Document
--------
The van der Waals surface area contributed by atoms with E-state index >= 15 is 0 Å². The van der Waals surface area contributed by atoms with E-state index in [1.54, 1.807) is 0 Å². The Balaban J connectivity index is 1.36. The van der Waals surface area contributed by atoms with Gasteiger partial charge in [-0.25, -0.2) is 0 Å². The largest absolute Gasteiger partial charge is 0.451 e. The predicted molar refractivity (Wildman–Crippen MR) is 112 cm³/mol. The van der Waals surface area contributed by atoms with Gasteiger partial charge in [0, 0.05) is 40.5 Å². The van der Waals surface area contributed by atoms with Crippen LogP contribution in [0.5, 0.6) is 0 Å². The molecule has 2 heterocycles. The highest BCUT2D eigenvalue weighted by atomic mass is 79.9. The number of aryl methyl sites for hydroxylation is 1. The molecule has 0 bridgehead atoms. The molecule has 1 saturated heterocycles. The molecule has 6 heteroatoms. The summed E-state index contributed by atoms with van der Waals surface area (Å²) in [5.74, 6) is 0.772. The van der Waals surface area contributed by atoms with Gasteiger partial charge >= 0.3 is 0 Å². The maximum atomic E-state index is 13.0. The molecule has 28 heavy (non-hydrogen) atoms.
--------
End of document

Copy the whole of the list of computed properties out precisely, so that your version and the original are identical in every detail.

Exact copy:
The van der Waals surface area contributed by atoms with E-state index >= 15 is 0 Å². The van der Waals surface area contributed by atoms with E-state index in [1.54, 1.807) is 0 Å². The Balaban J connectivity index is 1.36. The van der Waals surface area contributed by atoms with Gasteiger partial charge in [-0.25, -0.2) is 0 Å². The largest absolute Gasteiger partial charge is 0.451 e. The predicted molar refractivity (Wildman–Crippen MR) is 112 cm³/mol. The van der Waals surface area contributed by atoms with Gasteiger partial charge in [0, 0.05) is 40.5 Å². The van der Waals surface area contributed by atoms with Crippen LogP contribution in [0.5, 0.6) is 0 Å². The molecule has 2 heterocycles. The highest BCUT2D eigenvalue weighted by atomic mass is 79.9. The number of aryl methyl sites for hydroxylation is 1. The molecule has 0 bridgehead atoms. The molecule has 1 saturated heterocycles. The molecule has 6 heteroatoms. The summed E-state index contributed by atoms with van der Waals surface area (Å²) in [5.74, 6) is 0.772. The van der Waals surface area contributed by atoms with Gasteiger partial charge >= 0.3 is 0 Å². The maximum atomic E-state index is 13.0. The molecule has 28 heavy (non-hydrogen) atoms.